I absolutely love teaching on Zoom.
And attending other people’s courses on Zoom for that matter.
I love the way it makes it easy for lots of people to take training that they couldn’t necessarily get to if it were six hours in a room somewhere, each dropping in from a different part of their day, on a different device, at home, at work, and even in the car. I love that everyone feels differently about how they engage - on camera or not; happy to unmute and chatter away, or preferring to stay silent and drop something in the chat for me to respond to.
I love that every session I have done for a while has included at least one person committed enough to come along even though they have Covid, a child or two sitting on their mum’s lap waving at me, a sick dog in the corner, several cups of tea in fancy and not-so-fancy mugs, and the occasional scantily clad man wandering innocently by in the background.
And I love that they all start with us remembering how to use the technology, helping each other out, (“Stella - you’re on mute!”) and working out who is on a laptop, or a tablet or a phone and making sure the way we do the session works for everyone.
But most of all I love the amazing quality of engagement that all you early years practitioners bring to these sessions. The conversations we have about children and their physical development have been inspiring, in fact, the most thoughtful and in-depth conversations I have known on this training, and we have been doing it since 2002. That’s another reason to be a real fan of online training I think. There is something about the focus it provides that can really work in our favour.
Conversations are detailed, specific and very real. for example, we often talk about the children who want to crash about - leap, dive, kick and punch, indoors as well as outside. Children who love to enthusiastically hug their mates, but their mates back off because to them it feels as if they’re being strangled, rather than hugged. You bring the particular everyday examples and I offer reasons this might be happening - reasons grounded in body experience, explaining the body signals these children might be responding to. And we talk about why they are actively seeking this kind of push-pull-crash movement, and how this might be a piece of infant expertise in action. Children knowing in their bones what they need for their development. And because safety is paramount, we often talk about how to keep physical play safe and purposeful at all times. Often in small crowded spaces. What interesting stuff!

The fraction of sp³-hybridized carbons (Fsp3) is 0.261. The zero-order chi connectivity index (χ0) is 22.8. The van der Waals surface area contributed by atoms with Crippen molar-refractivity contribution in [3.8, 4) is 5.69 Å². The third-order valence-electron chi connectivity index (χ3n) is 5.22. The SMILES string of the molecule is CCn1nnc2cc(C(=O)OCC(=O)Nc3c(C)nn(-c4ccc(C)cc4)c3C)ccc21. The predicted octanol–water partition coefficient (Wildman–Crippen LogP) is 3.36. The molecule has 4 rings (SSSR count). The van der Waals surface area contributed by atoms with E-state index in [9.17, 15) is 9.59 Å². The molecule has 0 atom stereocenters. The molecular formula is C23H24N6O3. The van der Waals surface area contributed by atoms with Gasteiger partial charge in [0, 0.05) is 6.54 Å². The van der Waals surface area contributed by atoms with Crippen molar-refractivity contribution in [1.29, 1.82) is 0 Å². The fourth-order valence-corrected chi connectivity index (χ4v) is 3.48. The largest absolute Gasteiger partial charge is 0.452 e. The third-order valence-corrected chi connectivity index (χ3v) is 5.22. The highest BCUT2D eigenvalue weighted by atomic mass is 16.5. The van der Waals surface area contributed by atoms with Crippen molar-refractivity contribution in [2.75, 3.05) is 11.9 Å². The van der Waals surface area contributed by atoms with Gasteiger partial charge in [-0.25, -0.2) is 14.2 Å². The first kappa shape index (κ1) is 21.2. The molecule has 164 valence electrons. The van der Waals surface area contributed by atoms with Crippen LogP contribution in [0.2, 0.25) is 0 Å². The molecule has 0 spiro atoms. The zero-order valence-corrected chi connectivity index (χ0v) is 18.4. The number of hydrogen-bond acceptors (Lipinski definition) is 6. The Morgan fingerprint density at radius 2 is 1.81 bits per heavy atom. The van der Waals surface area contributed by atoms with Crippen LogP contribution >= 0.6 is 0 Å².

And we also talk about the children who avoid physical activity at all costs. The children on the edge - perhaps we read them as shy or timid? - and together we think again, unpacking the body signals that might be telling them to keep separate, rather than joining in. Body signals that might be nothing to do with shyness, but are nevertheless strong reasons to stand back.
In one session we compared lots of toe walkers! We noticed how different they all were, and came up with lots of different things their bodies might be seeking to keep their developmental journey on track. I had no idea that was where the session would take us, but it was such a good discussion. We all learnt loads, me included.
Getting to grips with the detail
These sessions are so focused because everyone has just done an online course, exploring developmental movement. Four courses build the whole approach, each one exploring a different aspect of early movement.